In order to test if the rigctl daemon is running, just connect it via telnet and send the command “f” (lowercase and without quotes), if the reply will be the tuned frequency in Hertz, the daemon is working.

The following videos show how it works

Below the Python2 script code, probably it works in Python3 too but I haven’t tested. Copy and paste it to a text file and save to panadapter.py then run python panadapter.py

import socket
import serial
import sys
import time

RIG_PORT = 4532

MESSAGE = "f\n"

rig_freq = 0
old_rig_freq = 0

serMAL = serial.Serial()
serMAL.baudrate = 19200
serMAL.timeout  = 0.1

except serial.SerialException, e:
    print("Can't open serial port %s: %s" % (serMAL.portstr, e))

def getfreq(TCP,PORT):
    sock = socket.socket(socket.AF_INET, socket.SOCK_STREAM) 
    server_address = (TCP, PORT)
    amount_received = 0
    amount_expected = 8 #len(message)
    while amount_received < amount_expected:
        data = sock.recv(16)
        amount_received += len(data)
    return data

def setfreq(freq):
    serMAL.write("FA" + freq.zfill(10) + ";\n")

while True:
    rig_freq = getfreq(TCP_IP_RIG, RIG_PORT) 
    #print "TS2000 freq:" + rig_freq

    if int(rig_freq) != int(old_rig_freq):
        #print "MALACHITE freq set to: " + str(rig_freq)
        old_rig_freq = rig_freq

Antenna rotator voice control with Alexa

Posted in Electronics on 27 September 2020 by iw0ffk

This is a simple Node-Red application to use Amazon Alexa as a voice interface to set and get the beam direction.

The same thing could be made without the use of Node-Red, but thanks to the node-red-contrib-alexa-remote2 the implementation is a whole lot easier.

The rotator controller, described in a previous post, is connected to the same WLAN of the echo device.

It’s worth to say that there is no a special Alexa skill activated. Node-Red catches the voice commands, take decisions and sends to the echo device the appropriate text to be pronounced.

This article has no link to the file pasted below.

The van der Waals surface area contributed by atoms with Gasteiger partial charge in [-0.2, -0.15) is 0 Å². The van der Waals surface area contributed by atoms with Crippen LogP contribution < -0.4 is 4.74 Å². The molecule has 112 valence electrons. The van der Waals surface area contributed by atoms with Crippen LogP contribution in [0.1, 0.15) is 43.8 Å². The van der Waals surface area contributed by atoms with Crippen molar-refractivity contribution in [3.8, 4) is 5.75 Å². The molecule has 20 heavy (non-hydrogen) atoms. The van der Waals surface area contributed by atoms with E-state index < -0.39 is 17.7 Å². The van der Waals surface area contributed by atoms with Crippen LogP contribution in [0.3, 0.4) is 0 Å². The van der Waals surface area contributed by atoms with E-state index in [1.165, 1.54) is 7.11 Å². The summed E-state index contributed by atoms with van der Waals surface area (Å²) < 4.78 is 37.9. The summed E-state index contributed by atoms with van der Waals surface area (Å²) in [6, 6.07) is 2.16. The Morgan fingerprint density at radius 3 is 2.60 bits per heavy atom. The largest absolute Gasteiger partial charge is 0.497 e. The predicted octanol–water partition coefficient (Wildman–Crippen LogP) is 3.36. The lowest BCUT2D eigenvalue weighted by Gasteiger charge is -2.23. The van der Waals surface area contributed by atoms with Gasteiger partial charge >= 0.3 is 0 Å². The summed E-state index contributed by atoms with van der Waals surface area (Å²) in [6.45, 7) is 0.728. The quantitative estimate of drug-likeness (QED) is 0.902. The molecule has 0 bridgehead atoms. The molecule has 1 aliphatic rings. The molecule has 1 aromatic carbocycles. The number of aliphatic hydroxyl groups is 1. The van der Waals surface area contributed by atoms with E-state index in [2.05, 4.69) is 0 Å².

Alexa doesn’t know the command “Antenna”, indeed the first Alexa reply is the error sound (dong…) and this can’t be avoided.

Here a short video (in Italian language) to show how it works:

2020 VHF Es season in JN61

Posted in VHF with tags , , , , , , on 14 September 2020 by iw0ffk

I’m writing in the first week of September 2020 and I can say that the ES season just ended, was the best one since I started to follow the ES openings on 144 MHz and multihop ES openings on 50 MHz.
Here in Rome, and probably in the whole northern emisphere, we had strong and sometime unexpected openings never seen also by OMs older than me in over 30 years of constant activity on air.

Probably half of the credit is of the FT8 digital mode that was extensively used by the whole VHF DX Enthousiast community on both the bands.
As said before, the fact of being all tuned on the same frequency, 50313 and 144174 kHz and the real time map offered by PSKREPORTER.INFO permits to detect and sometime to predict the ES openings.The system works even if no one is answering to our CQ because the “spot” to Pskreporter is automatic.
In light of the above, the old way to check the various beacons to know the opening landing zone, is today obsolete. The VHF beacons themselves become obsolete, but they are still useful for local tests.

The season started early this year, on 6m the first logged European was the last week of March, the first multihop the mid-April. In End-April, during the Italian Covid19 lockdown,  the middle East was seen almost every day with a new country worked on 6m 7Z1SJ (Saudi Arabia) in FT8 and CW  #202 CW + 8 FT8
Early ES also on 144 MHz on May the 1st CT1BYM in IM68 then the same day in the late afternoon, HK4SAN (Colombia) on 50 MHz #202 CW + 9 FT82020_05_01_hk4san_covid19
With a crescendo on 50 MHz worked before the May endPuerto Rico, Guadeloupe, Cayman Island, Barbados, Brazil, Trinidad & Tobago, Kazakhstan, Bahrain, Japan, Taiwan, Hong Kong, Oman, West Malaysia, Western Sahara, USA, Canada, Vietnam, China, Dominican Republic, Anguilla, Haiti, Aruba and Mexico.
Just a note, K0GU in Colorado was the first US contact worked on 17 May and he was also the latest US contact on 16 August when everyone thought the season were already over, and Colorado is not the easiest State of the US to work from Europe!

The greater surprise of May was an exceptional QSO (ES + Sea duct I think) with D4VHF (Cape Verde) on 144 MHz >4500km ODX and DXCC #70
I was driving home from work and I received the alert via Telegram: my transceiver at home was receiving Cape Verde on 144 MHz !!!